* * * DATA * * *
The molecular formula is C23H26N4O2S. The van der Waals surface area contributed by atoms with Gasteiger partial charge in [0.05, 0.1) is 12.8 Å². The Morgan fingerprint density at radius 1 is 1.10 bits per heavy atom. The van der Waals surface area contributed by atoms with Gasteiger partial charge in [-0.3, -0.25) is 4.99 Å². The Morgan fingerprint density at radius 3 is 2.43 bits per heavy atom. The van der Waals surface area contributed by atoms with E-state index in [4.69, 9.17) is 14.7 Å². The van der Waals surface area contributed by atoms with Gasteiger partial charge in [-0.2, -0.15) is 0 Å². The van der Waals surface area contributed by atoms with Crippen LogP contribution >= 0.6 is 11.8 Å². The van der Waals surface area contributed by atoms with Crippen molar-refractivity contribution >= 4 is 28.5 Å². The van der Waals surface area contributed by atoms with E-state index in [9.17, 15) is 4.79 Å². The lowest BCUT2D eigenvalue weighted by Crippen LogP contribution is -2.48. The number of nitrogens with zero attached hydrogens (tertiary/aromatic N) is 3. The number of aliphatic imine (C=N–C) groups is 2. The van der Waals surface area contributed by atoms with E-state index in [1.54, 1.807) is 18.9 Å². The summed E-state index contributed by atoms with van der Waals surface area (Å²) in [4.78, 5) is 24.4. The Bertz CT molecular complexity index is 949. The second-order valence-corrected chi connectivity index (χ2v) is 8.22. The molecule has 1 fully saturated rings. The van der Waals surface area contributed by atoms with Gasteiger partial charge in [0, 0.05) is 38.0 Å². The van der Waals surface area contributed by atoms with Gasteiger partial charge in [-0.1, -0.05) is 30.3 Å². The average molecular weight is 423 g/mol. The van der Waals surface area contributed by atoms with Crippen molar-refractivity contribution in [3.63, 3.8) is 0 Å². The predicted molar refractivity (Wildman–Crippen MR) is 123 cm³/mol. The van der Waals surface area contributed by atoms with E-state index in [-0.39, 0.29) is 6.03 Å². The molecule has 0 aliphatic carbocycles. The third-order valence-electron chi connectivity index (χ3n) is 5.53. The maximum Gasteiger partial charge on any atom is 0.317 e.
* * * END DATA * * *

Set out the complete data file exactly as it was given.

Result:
The molecular formula is C23H26N4O2S. The van der Waals surface area contributed by atoms with Gasteiger partial charge in [0.05, 0.1) is 12.8 Å². The Morgan fingerprint density at radius 1 is 1.10 bits per heavy atom. The van der Waals surface area contributed by atoms with Gasteiger partial charge in [-0.3, -0.25) is 4.99 Å². The Morgan fingerprint density at radius 3 is 2.43 bits per heavy atom. The van der Waals surface area contributed by atoms with E-state index in [4.69, 9.17) is 14.7 Å². The van der Waals surface area contributed by atoms with Gasteiger partial charge in [-0.2, -0.15) is 0 Å². The van der Waals surface area contributed by atoms with Crippen LogP contribution >= 0.6 is 11.8 Å². The van der Waals surface area contributed by atoms with Crippen molar-refractivity contribution >= 4 is 28.5 Å². The van der Waals surface area contributed by atoms with E-state index in [9.17, 15) is 4.79 Å². The lowest BCUT2D eigenvalue weighted by Crippen LogP contribution is -2.48. The number of nitrogens with zero attached hydrogens (tertiary/aromatic N) is 3. The number of aliphatic imine (C=N–C) groups is 2. The van der Waals surface area contributed by atoms with E-state index in [1.54, 1.807) is 18.9 Å². The summed E-state index contributed by atoms with van der Waals surface area (Å²) in [4.78, 5) is 24.4. The Bertz CT molecular complexity index is 949. The second-order valence-corrected chi connectivity index (χ2v) is 8.22. The molecule has 1 fully saturated rings. The van der Waals surface area contributed by atoms with Gasteiger partial charge in [0, 0.05) is 38.0 Å². The van der Waals surface area contributed by atoms with Gasteiger partial charge in [-0.1, -0.05) is 30.3 Å². The average molecular weight is 423 g/mol. The van der Waals surface area contributed by atoms with Crippen molar-refractivity contribution in [3.63, 3.8) is 0 Å². The predicted molar refractivity (Wildman–Crippen MR) is 123 cm³/mol. The van der Waals surface area contributed by atoms with E-state index in [-0.39, 0.29) is 6.03 Å². The molecule has 0 aliphatic carbocycles. The third-order valence-electron chi connectivity index (χ3n) is 5.53. The maximum Gasteiger partial charge on any atom is 0.317 e.